The first step is to begin to become quiet, to begin to become silent, so that one can begin to undertake the  process of a true inner journey and you mentioned Keating and others, but esoteric Christianity has a long history in Eastern Christianity, especially with what’s called Hesychasm, which means exactly that: silence and light so that we can begin to quiet what self is yes and nishal step and end what has to overlap begins to open up is the fact that we’ve become total strangers to our to oown inner consciousness anymore. So we don’t even know that what we’re carrying and what needs to undergo, you know, profound changed changed so that it doesn’t continue to block the Light from being able to rise up and for us to have access to it. So which gets into then we’re really talking about correlation of the old Mysteries and new Mysteries. The Mysteries always entailed the process of purification of the self, the finding of the self as a first step, as alchemy does. Then one is in true need to begin to see that the soul is carrying, you know, great burdens. And we need to begin to find ways for these burdens to be overcome and over time one is more and more able to have the light bring about changes. So I think the the loss of psychology is stunning in that people no longer know how much that they’re carrying. And our first need for this to begin is to go into the underworld, the soul’s own underground and begin that work of making things more unburdened.

AV

And so that’s one of the things that’s really unique about this book and there are so many actually, but one of them is that it integrates psychological and spiritual practice and focuses on the life of the soul, coming to be aware of that and working with that through dreams and in other ways. But psychology and spirituality are connected. They’re part of a whole and the book is really about becoming whole and both of those are part of that. So that’s an important dimension, I think, of the book.

RF

I do too. Recognizing that there is a difference between psyche (the soul) and the spirit. That was known in the past, but it’s another thing that’s got lost over time. One could say the spirit is more related to the light world. The soul is more related to the fire world, or the darker world, but one has to work with both spirit and soul, and as you were saying, in today’s society, we have a huge division between them. The psychological and spiritual are often not seen or understood together, yet both are critically necessary.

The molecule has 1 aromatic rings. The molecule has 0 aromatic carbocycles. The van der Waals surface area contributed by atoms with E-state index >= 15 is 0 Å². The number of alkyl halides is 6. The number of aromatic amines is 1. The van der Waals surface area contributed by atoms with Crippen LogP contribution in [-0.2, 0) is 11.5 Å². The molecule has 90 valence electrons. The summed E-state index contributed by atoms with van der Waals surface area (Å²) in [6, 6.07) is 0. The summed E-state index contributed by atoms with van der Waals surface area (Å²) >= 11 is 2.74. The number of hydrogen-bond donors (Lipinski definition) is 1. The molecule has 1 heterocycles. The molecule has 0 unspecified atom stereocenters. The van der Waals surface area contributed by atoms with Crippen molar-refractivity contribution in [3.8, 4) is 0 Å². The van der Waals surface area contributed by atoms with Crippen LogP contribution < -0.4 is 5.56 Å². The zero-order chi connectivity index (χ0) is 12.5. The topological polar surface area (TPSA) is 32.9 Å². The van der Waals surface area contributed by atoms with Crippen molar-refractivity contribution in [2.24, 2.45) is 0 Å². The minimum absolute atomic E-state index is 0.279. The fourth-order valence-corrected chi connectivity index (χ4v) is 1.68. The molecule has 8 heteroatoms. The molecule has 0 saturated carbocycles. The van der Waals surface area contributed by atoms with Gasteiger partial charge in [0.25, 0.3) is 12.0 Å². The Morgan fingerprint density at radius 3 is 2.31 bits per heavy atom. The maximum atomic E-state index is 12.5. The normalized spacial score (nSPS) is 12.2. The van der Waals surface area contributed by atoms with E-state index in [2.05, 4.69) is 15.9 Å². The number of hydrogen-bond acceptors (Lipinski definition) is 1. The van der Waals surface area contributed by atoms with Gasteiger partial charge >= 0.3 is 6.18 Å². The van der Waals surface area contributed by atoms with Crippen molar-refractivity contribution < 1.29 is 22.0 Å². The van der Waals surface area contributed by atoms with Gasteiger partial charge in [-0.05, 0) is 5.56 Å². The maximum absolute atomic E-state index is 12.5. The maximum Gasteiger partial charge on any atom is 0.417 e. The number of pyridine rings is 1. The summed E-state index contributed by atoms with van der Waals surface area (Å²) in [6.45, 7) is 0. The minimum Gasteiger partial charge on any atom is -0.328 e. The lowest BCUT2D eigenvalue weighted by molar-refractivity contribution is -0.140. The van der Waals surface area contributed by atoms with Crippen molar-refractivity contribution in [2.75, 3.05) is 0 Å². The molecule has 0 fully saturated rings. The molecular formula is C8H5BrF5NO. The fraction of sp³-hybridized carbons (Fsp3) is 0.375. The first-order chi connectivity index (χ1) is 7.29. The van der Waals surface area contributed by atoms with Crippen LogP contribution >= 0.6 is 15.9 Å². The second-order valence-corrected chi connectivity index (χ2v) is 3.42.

AV

That’s true. And we do in the book mention a psychologist, Robert Assagioli, who did some initial work in that in that area, with what he called psycho-synthesis, but what we’re doing here is really going beyond that. It includes those kinds of things, just as it includes some of the other things that I mentioned but it goes beyond that, because it is itself a greater synthesizing together that we’re engaged in here. Part of that synthesis is also turning on what we discuss in the book as the quest and the importance of the quest and understanding the quest as part of this as a way of recognizing the nature of this larger process because the process we’re talking about is alchemical. But it is also conceivable in terms of a journey, which is what a quest is. And so I wondered if you could say a little bit about about the quest dimensions of the book.

RF

Which lies at the very heart of it, because it’s so true that we are talking about undertaking a journey, a very ancient journey, and that oftentimes over history, especially Western history what was called the quest is at the center of the Grail and other mythologies related to both the ancient Mysteries and the Christic Mysteries.The soul is meant to go on a quest. It is in a broken world and it is meant to heal and become unburdened, and go on this most meaningful Quest that it needs and is faced with. In modern existence, the idea of the quest has also got lost along with the distinction between soul and spirit, and all the rest. So many people are not even realizing that there is a quest that needs to be undertaken.

AV

Well, that’s that’s the thing about this book, having worked on it and worked together on it for years to produce it, is that we realized in retrospect that it’s incorporating all of these different dimensions that have been lost in contemporary society. And in some cases suppressed—it goes beyond simply lost—because that implies a kind of accident, and I’m not sure that it’s really entirely accidental. I think there are a variety of reasons why some things became more dominant and others others disappeared and in some cases, I think you can fairly talk about suppression. That’s certainly true when you look back at the history of Christian theosophy. The Christian theosophical tradition and the spirituality it represents was directly attacked and Jakob Boehme, the great great spiritual teacher of that tradition, was himself directly attacked in his lifetime and forbidden from teaching or writing. So that’s more than simply lost. It’s an actual suppression. And so what we’re doing when we talk about the quest and when we talk about literature, and we talked about the life of the soul is bringing back into conversation and into understanding things that are vital for being fully human, and for realizing who we really are and who we can be and so that dimension is greater—the whole is greater than the sum of the parts. Let’s put it that way with regard to the book. What we’re pointing to is a larger way of understanding. What we’re providing here, which is a whole different set of references for people to help to help develop our understanding and our realization of who we are and what our inheritance is. What we need in order to live full and meaningful and deeper lives.